§ 281) land may be held by a number of persons if they are in privity,501 and the length of their holdings added together to make up the statutory period.502 In some cases, however, this doctrine is denied as to a vendee of the disseisor.503 "Where the rule obtains, its effect is to give a disseisor the right to convey the imperfect title which he has ac quired by his disseisin and adverse holding.504 Not only a grantee has a right to add his possession to that of his grantor in making up the statutory period, but an heir or a devisee may count the time during which the land was held by his ancestor or testator.505 Possession held under a contract of sale may be added to that of the vendor.506 In the same way the possession of several persons as tenants of the disseisor may be sufficient to give an adverse title.507
501 Doswell v. De La Lanza, 20 How. 29, 32; Doe v. Brown, 4 Ind. 143; City and County of San Francisco v. Fulde, 37 Cal. 349; Crispen v. Hanna-van, 50 Mo. 536; Weber v. Anderson, 73 111. 439; Allis v. Field, 89 Wis. 327r 62 N. W. 85; Smith v. Reich, 80 Hun, 287, 30 N. Y. Supp. 167; Hughs V-pickering, 14 Pa. St. 297; Cooper v. Cotton-mills Co., 94 Tenn. 588, 30 S. W. 353; Tucker v. Price (Ky.) 29 S. W. 857. A testator, a person to whom he has devised the land for life, and the remainder-man under his will, are in privity. Haynes v. Boardman. 119 Mass. 414. The existence of privity may be shown by parol evidence. Weber v. Anderson, 73 111. 439.
502 Mcneely v. Langan, 22 Ohio St. 32; Overneld v. Christie, 7 Serg. & R. (Pa.) 173; Smith v. Chapin, 31 Conn. 530; Shannon v. Kinny, 1 A. K. Marsh. (Ky.) 3; Davis v. Mcarthur, 78 N. C. 357; Scales v. Cockrill, 3 Head (Tenn.) 432.
503 Beadle v. Hunter, 3 Strob. (S. C.) 331; King v. Smith, 1 Rice (S. C.) 10. As holding that the vendor must be in possession under color of title to make his deed effectual, see Nelson v. Trigg, 4 Lea (Tenn.) 701.
504 Leonard v. Leonard, 7 Allen (Mass.) 277; City of St. Paul v. Chicago, M. & St. P. R. Co., 45 Minn. 387, 48 N. W. 17; Cooper v. Ord, 60 Mo. 420. But, where the conveyance is void on its face, there can be no tacking, Simpson v. Downing, 23 Wend. (N. Y.) 316; Potts v. Gilbert, 3 Wash. C. C. 475, Fed. Cas. No. 11,347; nor where the second claims adversely to the first, Jackson v. Leonard, 9 Cow. (N. Y.) 653.
505 Williams v. Mcaliley, Cheeves (S. C.) 200; City of St. Paul v. Chicago. M. & St. P. R. Co., 45 Minn. 387, 48 N. W. 17. So a dowress may add her husband's possession to her own. Doe v. Carter, 9 Q. B. 863. Contra, Sawyer v. Kendall, 10 Cush. (Mass.) 241. And see Doe v. Barnard, 13 Q. B. 945.
506 Brown v. Brown, 106 N. C. 451, 11 S. E. 647; Mabary v. Dollarhide, 98 Mo. 198, 11 S. W. 611.
507 Fanning v. Willcox, 3 Day (Conn.) 258.
There must he no gap in any case between the holdings which are to be tacked.508
Against Whom Possession is Adverse.
Disseisin and adverse possession are effectual only against those who are entitled to the possession of land. For this reason the disseisin of the tenant of the particular estate is not a disseisin of the reversioner or remainder-man.509 Where persons hold by the same title, a disseisin of one will act as a disseisin of the other. For instance, the disseisin of a tenant is a disseisin of his landlord, and the disseisin of a mortgagor or of a mortgagee is effectual against the other party.510 So, too, a cestui que trust may be disseised by the ouster of his trustee; but possession by the trustee will not be adverse to the beneficiary without a disavowal by the trustee of the relationship.511 Nor is possession by heirs adverse to the claims of the creditors of the testator.512 In most states the statute of limitations does not begin to run against persons who are under disabilities, such as married women,513 infants,514 and insane persons,515 until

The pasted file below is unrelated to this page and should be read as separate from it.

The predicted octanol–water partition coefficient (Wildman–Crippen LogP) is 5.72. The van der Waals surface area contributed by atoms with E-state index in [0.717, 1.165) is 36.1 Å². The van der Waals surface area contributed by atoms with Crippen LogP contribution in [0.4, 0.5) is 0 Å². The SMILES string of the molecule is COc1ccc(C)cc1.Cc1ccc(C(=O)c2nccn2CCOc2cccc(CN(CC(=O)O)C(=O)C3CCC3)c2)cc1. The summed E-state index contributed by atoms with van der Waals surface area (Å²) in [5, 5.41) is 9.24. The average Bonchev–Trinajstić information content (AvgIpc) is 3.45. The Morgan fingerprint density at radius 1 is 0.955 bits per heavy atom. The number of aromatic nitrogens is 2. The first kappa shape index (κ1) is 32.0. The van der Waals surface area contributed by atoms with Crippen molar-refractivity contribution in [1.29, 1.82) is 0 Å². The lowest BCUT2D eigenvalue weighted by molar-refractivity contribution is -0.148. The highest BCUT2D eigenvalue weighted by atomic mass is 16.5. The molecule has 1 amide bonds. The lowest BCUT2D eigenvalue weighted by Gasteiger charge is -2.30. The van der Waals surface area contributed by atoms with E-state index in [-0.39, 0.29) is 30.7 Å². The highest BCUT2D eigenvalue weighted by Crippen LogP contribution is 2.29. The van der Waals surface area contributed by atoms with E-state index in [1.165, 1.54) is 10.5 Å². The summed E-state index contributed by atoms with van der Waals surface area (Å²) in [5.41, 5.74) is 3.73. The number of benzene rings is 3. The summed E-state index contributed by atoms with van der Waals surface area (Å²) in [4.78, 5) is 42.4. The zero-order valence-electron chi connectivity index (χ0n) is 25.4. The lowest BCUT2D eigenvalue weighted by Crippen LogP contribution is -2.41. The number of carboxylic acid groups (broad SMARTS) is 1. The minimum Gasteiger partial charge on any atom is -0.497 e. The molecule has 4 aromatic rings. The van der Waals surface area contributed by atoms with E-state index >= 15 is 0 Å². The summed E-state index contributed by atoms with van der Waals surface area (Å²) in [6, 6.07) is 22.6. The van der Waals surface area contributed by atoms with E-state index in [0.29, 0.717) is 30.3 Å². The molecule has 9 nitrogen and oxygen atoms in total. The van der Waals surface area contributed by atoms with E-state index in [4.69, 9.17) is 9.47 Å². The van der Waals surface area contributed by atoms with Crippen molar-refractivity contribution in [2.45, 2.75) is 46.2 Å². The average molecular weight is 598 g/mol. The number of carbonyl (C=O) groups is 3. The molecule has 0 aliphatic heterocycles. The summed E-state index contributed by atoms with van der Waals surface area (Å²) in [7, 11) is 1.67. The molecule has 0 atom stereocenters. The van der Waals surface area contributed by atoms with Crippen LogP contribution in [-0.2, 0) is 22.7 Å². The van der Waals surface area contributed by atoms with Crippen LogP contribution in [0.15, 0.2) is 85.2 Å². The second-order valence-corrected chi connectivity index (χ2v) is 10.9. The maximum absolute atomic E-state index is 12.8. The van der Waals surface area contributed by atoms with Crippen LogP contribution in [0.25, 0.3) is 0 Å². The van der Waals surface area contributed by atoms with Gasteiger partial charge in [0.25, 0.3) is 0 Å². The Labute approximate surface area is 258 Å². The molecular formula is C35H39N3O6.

508 Louisville & N. R. Co. v. Philyaw, 88 Ala. 264, 6 South. 837; Warren v. Frederichs, 76 Tex. 647, 13 S. W. 643.
509 Watkins v. Green, 101 Mich. 493, 60 N. W. 44; Doe v. Hull, 2 Dowl. & R. 38; Wells v. Prince, 9 Mass. 508. Cf. Taylor v. Horde, 1 Burrows, 60. The possession of the homestead, to which a dowress was entitled until her dower was assigned, by her assignee, is not adverse to the other heirs. Gosselin v. Smith, 154 111. 74, 39 N. E. 980; Fischer v. Silkmann, 125 Mo. 105, 28 S. W. 435.
510 Poignard v. Smith, 8 Pick. (Mass.) 272.
511 Jones v. Lemon, 26 W. Va. 629. That a cestui que trust does not hold adversely to the trustee, see Jeter v. Davis, 109 N. C. 458, 13 S. E. 908. A mortgagor does not hold adversely to the mortgagee, Ivy v. Yancey, 129 Mo. 501, 31 S. W. 937; nor a mortgagee to the mortgagor, Dunton v. Mccook (Iowa) 61 N. W. 977.
512 Rogers v. Johnson, 125 Mo. 202, 28 S. W. 635.
513 State v. Trontman, 72 N. C. 551; Little v. Downing, 37 N. H. 355; Throckmorton v. Pence, 121 Mo. 50, 25 S. W. 843. But in many states married women are no longer regarded as under disability. See A Dembilz, Land Tit 1358.
514 Jackson v. Moore, 13 Johns. (N. Y.) 513; Swearingen v. Robertson, 39 Wis. 462. The infancy of one co-tenant will not prevent the statute running against the others. Peters v. Jones, 35 Iowa, 512.
515 Edson v. Munsell, 10 Allen (Mass.) 557. To prevent the running of the
§ 281) the disability is removed. But the disability must exist at the time the statute begins to run. Disability occurring after the statute begins to run will not suspend the operation of the statute.516 It is usually provided that a short period shall be given to persons who have been under disability, for bringing their actions after the disability is removed.